The majority of motion disabilities do not lend themselves to cycling on the road, but you can still reap the benefits of cycling by using alternative methods, such as static cycling. 

There are a wide variety of static exercise bikes, that cover different budgets, and some are more suited to certain physical disabilities. For example, some exercise bikes see the user in a more reclined position, making it much easier to mount and dismount without any assistance. 

The Best Exercises for People with Motion Disabilities  

If you’re looking for a gentle form of exercise that gets you out in the open, then short, gentle walks are a great place to start. You don’t necessarily need to have a scheduled route to take – you can simply walk around the block at first. 

Walking is not just a great aerobic exercise, but it helps to get your joints moving and reduce stiffness, as well as alleviating back pain. And everyone likes to be out in the fresh air, don’t they? 

7) Aquatic Exercise 

There’s a reason why being in the water is a brilliant way to exercise. Water reduces the effects of gravity, which means the pain and stress your body goes through is greatly reduced.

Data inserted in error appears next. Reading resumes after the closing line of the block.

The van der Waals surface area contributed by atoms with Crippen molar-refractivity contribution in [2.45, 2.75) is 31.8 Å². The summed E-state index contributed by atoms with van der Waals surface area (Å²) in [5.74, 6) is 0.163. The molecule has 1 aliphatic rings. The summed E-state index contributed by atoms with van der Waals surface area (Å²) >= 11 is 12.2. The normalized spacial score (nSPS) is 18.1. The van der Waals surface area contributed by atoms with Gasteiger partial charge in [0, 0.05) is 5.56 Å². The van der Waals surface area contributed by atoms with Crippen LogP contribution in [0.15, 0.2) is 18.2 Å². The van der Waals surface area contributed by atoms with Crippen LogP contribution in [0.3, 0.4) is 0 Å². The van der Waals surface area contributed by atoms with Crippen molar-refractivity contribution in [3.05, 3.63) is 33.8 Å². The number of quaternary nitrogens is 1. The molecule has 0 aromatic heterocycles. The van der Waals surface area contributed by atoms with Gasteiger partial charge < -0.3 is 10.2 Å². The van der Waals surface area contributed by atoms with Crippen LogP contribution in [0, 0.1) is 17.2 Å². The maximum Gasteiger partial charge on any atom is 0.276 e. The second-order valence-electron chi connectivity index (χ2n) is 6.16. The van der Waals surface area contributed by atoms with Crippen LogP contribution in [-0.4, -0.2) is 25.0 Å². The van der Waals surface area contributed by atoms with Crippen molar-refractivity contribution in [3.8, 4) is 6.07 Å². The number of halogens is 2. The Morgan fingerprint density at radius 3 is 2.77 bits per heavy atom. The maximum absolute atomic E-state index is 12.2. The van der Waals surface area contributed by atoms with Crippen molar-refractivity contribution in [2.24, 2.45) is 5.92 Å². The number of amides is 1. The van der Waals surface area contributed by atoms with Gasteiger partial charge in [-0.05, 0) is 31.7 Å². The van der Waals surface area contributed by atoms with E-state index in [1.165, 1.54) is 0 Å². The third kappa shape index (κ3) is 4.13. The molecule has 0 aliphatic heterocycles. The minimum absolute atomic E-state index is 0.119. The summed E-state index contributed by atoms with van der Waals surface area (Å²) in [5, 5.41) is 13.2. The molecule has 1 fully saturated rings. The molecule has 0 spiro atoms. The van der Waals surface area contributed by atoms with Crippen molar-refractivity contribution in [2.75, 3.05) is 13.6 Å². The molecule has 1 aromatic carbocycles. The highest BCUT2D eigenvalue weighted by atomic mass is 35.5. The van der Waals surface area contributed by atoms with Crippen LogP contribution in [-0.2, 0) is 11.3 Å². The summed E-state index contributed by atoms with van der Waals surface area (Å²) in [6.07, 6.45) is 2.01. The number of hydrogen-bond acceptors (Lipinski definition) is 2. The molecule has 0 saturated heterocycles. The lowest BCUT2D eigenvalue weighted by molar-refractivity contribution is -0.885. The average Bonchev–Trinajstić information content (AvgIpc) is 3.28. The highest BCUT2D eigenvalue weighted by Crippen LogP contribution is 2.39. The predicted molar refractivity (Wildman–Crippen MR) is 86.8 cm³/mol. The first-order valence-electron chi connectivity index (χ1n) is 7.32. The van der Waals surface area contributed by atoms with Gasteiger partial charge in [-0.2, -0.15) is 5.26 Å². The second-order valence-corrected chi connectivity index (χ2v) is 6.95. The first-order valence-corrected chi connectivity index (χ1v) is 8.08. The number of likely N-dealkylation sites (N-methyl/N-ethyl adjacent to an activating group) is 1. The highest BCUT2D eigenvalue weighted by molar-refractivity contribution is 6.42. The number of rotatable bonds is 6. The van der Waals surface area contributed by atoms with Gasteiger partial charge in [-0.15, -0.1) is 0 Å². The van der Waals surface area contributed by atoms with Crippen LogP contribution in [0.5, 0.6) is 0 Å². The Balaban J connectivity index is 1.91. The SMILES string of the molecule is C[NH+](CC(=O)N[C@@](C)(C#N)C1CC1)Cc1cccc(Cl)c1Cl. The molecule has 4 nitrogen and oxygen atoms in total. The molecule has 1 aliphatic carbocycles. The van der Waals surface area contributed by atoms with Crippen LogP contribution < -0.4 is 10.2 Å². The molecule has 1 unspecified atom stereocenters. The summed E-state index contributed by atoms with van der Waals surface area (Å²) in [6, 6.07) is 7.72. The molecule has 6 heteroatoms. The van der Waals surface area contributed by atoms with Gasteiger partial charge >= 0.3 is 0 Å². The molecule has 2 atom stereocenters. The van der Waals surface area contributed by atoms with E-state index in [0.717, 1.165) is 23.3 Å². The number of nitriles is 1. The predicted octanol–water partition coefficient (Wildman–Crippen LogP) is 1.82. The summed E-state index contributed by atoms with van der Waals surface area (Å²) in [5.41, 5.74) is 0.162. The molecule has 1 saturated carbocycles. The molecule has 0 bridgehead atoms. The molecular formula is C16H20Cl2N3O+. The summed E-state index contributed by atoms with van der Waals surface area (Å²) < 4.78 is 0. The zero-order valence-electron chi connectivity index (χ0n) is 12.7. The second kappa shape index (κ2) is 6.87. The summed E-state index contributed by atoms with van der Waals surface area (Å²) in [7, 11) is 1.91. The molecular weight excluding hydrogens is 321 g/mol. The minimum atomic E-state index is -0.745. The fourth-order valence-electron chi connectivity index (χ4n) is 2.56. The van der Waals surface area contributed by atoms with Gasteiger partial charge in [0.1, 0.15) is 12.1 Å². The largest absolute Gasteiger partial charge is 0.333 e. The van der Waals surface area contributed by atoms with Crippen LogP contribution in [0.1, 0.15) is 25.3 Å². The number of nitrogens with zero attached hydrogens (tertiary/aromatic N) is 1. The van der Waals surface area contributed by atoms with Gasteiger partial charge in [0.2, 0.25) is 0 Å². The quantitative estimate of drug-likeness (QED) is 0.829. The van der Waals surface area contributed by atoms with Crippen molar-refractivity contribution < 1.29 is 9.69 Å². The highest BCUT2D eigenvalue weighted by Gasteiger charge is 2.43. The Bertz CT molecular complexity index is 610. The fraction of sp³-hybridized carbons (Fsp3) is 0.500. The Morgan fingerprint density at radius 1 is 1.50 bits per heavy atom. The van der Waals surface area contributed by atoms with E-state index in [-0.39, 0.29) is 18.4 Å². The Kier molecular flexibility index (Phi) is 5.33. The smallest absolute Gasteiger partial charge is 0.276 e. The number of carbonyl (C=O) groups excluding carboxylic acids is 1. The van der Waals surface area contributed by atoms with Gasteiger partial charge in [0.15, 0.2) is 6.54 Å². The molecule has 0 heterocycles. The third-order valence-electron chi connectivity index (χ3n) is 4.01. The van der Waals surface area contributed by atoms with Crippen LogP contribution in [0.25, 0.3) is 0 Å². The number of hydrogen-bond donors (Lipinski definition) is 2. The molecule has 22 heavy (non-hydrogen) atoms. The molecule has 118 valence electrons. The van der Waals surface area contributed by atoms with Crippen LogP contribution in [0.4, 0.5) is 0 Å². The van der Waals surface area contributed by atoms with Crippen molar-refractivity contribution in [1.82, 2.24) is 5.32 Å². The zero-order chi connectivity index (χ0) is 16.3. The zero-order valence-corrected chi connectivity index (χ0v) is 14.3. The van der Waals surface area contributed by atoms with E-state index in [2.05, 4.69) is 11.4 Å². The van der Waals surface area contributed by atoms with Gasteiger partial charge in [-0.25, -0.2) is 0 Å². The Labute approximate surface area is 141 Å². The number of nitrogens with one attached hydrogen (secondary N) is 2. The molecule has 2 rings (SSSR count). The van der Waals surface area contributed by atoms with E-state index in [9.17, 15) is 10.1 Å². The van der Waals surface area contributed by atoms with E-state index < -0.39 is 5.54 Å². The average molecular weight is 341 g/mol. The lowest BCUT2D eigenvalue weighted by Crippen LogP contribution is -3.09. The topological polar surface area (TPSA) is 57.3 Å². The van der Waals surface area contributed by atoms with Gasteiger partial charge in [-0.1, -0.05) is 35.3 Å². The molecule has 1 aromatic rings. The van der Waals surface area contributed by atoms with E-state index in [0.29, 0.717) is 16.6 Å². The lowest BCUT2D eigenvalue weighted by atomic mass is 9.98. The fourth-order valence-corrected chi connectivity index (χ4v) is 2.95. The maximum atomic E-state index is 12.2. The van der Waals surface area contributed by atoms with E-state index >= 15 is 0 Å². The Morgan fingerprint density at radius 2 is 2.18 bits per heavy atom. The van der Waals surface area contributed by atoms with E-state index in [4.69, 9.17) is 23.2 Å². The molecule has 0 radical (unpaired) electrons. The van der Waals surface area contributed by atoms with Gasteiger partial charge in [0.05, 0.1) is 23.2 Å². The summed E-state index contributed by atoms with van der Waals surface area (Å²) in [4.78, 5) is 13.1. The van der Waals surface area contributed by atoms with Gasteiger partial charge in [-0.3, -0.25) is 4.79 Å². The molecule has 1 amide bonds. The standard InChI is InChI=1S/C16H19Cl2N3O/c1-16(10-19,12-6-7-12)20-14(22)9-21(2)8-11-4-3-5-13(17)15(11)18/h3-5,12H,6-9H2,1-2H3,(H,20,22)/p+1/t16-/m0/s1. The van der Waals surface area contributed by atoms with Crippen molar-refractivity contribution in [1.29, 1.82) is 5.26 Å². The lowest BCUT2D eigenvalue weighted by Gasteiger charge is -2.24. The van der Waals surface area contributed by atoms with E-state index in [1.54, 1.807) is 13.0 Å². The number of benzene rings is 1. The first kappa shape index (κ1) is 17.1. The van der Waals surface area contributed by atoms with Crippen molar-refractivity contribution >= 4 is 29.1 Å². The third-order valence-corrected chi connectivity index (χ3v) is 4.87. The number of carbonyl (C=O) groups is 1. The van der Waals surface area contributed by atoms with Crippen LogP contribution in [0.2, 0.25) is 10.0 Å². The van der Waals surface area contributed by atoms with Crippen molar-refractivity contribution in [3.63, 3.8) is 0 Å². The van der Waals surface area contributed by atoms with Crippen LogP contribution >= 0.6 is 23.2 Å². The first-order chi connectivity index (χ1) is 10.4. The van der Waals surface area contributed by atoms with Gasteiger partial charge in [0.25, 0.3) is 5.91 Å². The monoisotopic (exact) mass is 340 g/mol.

By taking to a swimming pool, you can stretch and strengthen your arms and legs, using the weight of the water to help counteract any balance issues you have. It’s much less effort than being on land, with the added benefit of having a similar positive effect on your physical health. 

8) Team Sports 

Just because you have a motion disability, it doesn’t mean you can’t engage in a team sport. Almost every team sport you can think of can still be enjoyed in some capacity, so it’s a good idea to go out and take a look at what’s on offer in your local area. 

If you want some inspiration, have a look at the sorts of events that take place at the Paralympics. You can be sure that there are entry-level clubs for every discipline you see! 

9) Weights 

You may not want to use weights to become a bodybuilder (or maybe you do!), but they are an important part of any exercise regime for a reason. Using weights regularly will build up your strength and resilience and help to combat some of the issues that may coincide with your motion disability. 

As should always be the case with weights, it’s important to start light and work your way up. Pushing yourself with heavy weights can result in an injury, so always be sure to take it steady at first. 

Are You Looking to Exercise with a Motion Disability? 

So, there you have it! As you can probably tell, there are countless different exercises you can do if you have a motion disability. The best advice is to experiment with which ones you feel comfortable with, and adapt them as you see fit, matching what your body is capable of. It is also recommended to hire a physical therapist for private sessions, which should be valid under the NDIS plan.

Have you got any more exercises you’d recommend to someone with a motion disability? Feel free to leave a comment below with your suggestions!